MIAMI --A reverend who introduced Republican gubernatorial candidate Charlie Crist during a breakfast with other pastors Monday said the Lord came to him in a dream two years ago and told him Crist would be the state's next governor.
The Rev. O'Neal Dozier said that before the dream he did not know Crist, nor had Crist made known his plans to run for governor.
"The Lord Jesus spoke to me and he said 'There's something I want you to know,'" said Dozier, pastor of the Worldwide Christian Center in Pompano Beach. "'Charlie Crist will be the next governor of the state of Florida.'"
Since then, Dozier has spent time with Crist and talked with him at length about policy. He told the group that Crist would be uncompromising in his Christian faith.
"I introduce to you, as the Lord Jesus has said, the next governor of the state of Florida, Charlie Crist," Dozier said.
Crist's first words were, "Well, as they say, the praise doesn't get any higher."
Chief Financial Officer Tom Gallagher, who is opposing Crist in the primary, wouldn't comment on the remarks after the event.
Afterward, Dozier said he met Crist two months after the dream at a conference of Republican leaders from around the South. He told Crist about the dream, and Crist replied that he would run.
"It's the most amazing thing anyone's every told me," Crist said. "It's beyond overwhelming, but the reverend has a very strong faith in his heart and he's a good man. I'm very grateful for his help and his support and his belief."
Gov. Jeb Bush, who appointed Dozier to a group that nominates judges in South Florida, didn't directly respond to the remark, but praised Dozier.
"Far be it from me to judge about people's faiths and what occurs because of it," Bush said. "He is very sincere. Rev. Dozier's a good man."
All four gubernatorial candidates were invited to the pastor appreciation breakfast organized by the Christian Family Coalition. Crist and Gallagher spoke to the group, both giving an anti-abortion message and discussing their proposals to increase adoptions.
Democrats running for the seat Bush is leaving due to term limits -- state Sen. Rod Smith and U.S. Rep. Jim Davis -- did not attend, though Smith's son-in-law, the Rev. Graham Glover, spoke on his behalf.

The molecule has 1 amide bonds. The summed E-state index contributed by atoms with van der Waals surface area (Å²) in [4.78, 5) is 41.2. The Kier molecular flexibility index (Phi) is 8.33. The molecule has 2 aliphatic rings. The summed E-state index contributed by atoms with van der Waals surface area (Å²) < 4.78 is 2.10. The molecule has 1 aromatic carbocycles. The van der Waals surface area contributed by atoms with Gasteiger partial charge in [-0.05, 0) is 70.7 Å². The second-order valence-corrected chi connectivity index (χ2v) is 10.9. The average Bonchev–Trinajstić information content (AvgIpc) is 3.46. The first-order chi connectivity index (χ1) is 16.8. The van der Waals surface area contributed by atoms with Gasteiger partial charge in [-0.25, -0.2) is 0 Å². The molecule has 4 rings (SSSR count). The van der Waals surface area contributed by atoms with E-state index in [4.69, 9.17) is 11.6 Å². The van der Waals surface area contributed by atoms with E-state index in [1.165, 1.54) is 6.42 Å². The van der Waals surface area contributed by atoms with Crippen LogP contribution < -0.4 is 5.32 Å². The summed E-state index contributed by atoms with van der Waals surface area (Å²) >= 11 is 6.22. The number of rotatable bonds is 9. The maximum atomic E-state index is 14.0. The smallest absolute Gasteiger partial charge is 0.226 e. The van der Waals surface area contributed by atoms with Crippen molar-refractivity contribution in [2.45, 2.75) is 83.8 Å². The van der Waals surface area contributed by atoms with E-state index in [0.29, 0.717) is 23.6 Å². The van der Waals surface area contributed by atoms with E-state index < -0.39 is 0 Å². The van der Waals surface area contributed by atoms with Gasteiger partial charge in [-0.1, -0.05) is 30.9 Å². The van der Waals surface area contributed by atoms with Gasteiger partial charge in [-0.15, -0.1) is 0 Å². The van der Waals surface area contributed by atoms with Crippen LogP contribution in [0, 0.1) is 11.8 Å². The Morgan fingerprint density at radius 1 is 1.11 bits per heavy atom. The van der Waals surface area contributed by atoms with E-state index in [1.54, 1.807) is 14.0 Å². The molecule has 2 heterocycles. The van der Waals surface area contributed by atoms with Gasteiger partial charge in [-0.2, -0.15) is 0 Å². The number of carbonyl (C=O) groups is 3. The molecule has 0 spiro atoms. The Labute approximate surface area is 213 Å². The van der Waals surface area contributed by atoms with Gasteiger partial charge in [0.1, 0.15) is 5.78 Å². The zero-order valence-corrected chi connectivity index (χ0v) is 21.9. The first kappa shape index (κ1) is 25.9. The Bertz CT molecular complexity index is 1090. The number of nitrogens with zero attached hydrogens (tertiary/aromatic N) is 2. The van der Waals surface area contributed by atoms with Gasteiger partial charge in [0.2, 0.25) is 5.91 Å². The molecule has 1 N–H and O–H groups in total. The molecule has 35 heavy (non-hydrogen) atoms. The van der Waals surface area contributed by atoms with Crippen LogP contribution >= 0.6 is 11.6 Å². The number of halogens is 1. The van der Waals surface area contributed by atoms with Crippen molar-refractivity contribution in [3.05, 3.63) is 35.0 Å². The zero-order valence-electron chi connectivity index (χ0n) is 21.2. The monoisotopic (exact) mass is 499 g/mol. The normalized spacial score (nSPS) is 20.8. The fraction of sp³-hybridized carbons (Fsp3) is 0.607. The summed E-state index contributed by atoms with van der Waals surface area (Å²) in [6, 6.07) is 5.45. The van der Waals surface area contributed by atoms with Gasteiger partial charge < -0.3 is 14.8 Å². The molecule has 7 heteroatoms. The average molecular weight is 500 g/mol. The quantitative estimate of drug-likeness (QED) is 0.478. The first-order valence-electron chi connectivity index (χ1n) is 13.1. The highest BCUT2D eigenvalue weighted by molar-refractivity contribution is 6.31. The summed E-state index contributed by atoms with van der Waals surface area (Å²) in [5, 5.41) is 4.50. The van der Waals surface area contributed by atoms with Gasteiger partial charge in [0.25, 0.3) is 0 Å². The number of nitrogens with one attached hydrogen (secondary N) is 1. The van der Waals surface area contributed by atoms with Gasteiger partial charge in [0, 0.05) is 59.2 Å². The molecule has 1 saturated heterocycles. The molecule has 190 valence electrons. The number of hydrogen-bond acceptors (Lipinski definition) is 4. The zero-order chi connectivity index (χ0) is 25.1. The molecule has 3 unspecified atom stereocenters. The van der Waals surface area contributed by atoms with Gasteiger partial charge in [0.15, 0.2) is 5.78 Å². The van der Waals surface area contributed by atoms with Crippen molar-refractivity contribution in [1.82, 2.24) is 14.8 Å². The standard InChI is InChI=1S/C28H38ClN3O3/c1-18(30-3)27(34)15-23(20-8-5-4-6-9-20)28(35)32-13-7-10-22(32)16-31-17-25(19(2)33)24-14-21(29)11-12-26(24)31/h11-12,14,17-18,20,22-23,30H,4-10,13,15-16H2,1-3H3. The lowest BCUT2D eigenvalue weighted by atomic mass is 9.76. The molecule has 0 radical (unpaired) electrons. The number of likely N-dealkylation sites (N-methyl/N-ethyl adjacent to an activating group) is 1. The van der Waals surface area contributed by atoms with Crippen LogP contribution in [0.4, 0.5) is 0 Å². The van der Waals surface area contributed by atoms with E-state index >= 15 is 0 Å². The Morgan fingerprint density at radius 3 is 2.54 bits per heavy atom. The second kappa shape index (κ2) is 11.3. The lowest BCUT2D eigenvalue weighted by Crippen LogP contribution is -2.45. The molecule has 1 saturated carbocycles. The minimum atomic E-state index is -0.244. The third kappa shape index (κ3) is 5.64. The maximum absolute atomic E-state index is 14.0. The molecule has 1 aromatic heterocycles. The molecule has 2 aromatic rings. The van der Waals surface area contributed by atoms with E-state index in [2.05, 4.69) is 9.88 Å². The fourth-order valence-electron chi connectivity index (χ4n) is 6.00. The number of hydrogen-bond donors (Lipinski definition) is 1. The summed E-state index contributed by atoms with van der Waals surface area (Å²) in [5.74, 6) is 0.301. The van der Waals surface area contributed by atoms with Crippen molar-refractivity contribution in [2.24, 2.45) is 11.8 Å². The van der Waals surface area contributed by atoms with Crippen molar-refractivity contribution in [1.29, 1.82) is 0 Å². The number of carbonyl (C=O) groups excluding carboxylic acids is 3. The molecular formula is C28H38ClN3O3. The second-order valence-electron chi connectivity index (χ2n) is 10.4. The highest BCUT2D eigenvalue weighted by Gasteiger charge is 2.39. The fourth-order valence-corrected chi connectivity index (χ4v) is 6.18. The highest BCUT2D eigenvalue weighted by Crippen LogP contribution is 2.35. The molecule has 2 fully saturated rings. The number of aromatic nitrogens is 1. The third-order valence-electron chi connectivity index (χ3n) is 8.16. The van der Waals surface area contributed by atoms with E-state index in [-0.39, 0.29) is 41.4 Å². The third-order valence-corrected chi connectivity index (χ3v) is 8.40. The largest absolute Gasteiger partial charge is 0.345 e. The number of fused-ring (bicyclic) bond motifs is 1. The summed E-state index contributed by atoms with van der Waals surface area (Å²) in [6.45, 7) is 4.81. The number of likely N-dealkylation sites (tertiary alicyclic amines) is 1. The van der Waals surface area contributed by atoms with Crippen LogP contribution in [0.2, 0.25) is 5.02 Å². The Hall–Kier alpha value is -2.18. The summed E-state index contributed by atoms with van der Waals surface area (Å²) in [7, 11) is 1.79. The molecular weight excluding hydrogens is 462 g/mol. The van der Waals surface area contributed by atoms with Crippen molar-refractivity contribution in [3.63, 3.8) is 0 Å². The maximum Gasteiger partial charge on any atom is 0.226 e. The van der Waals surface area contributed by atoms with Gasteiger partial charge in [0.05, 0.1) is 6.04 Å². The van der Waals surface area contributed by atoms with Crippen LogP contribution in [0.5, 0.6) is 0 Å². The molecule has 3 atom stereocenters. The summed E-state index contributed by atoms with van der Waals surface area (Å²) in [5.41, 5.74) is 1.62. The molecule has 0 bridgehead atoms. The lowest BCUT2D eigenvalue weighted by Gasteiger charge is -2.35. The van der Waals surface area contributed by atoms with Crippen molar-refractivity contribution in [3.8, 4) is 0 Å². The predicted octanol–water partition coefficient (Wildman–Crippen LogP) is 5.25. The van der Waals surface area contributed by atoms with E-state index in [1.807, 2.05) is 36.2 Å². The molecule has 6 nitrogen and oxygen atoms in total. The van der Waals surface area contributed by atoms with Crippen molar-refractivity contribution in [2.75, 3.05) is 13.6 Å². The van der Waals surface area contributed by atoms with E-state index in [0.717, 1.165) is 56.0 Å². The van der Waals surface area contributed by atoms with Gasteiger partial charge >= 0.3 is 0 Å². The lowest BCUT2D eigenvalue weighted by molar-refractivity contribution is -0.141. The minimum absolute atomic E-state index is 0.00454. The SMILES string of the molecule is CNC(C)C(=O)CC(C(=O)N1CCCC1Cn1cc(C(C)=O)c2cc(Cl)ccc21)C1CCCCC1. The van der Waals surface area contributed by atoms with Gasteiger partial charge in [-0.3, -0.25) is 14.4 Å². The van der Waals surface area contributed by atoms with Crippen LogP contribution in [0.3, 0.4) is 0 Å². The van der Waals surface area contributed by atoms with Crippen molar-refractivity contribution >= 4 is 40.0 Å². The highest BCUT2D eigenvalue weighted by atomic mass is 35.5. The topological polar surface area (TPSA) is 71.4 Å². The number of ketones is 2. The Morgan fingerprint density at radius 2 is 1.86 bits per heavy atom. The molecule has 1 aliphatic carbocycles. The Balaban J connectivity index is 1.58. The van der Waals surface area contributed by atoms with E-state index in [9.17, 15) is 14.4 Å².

Crist spoke at length about a bill he has pushed for the last two years that would force judges to lock up sex offenders who violate probation. It has not passed. Crist said if there were already such a law, young murder victims like Jessica Lunsford, Carlie Brucia and Sarah Lunde might still be alive.
Gallagher told the group that there is a place for values and beliefs in government, saying he would work toward increasing faith-based partners.
"There are people who don't think that we ought to say 'under God' in our pledge. They think that's some kind of radical thing," he said. "These are values that are Florida values that the people in this state want as a whole and they don't want fringe groups trying to take those things away. The same thing goes for silent prayer."
Smith's son-in-law acknowledged that Democrats haven't always been seen as strong advocates of faith, but said Smith is unquestionably a religious man.
"It is sad when we're told that our faith can't be brought to the table, that our values can't be front and center," said Glover, a Lutheran. "(Smith) is a man who loves his lord, he is a man who loves his family. As a Southern Baptist, he can probably quote scripture a whole lot better than I can."
Anthony Verdugo, executive director of the coalition, told the group he was disappointed Davis didn't attend the event, adding that he didn't even respond to the invitation.
"We tried and tried and tried to get Congressman Jim Davis to speak here," he said. "We believe we have a voice in both parties because our values are transcended values that don't belong to one party or another."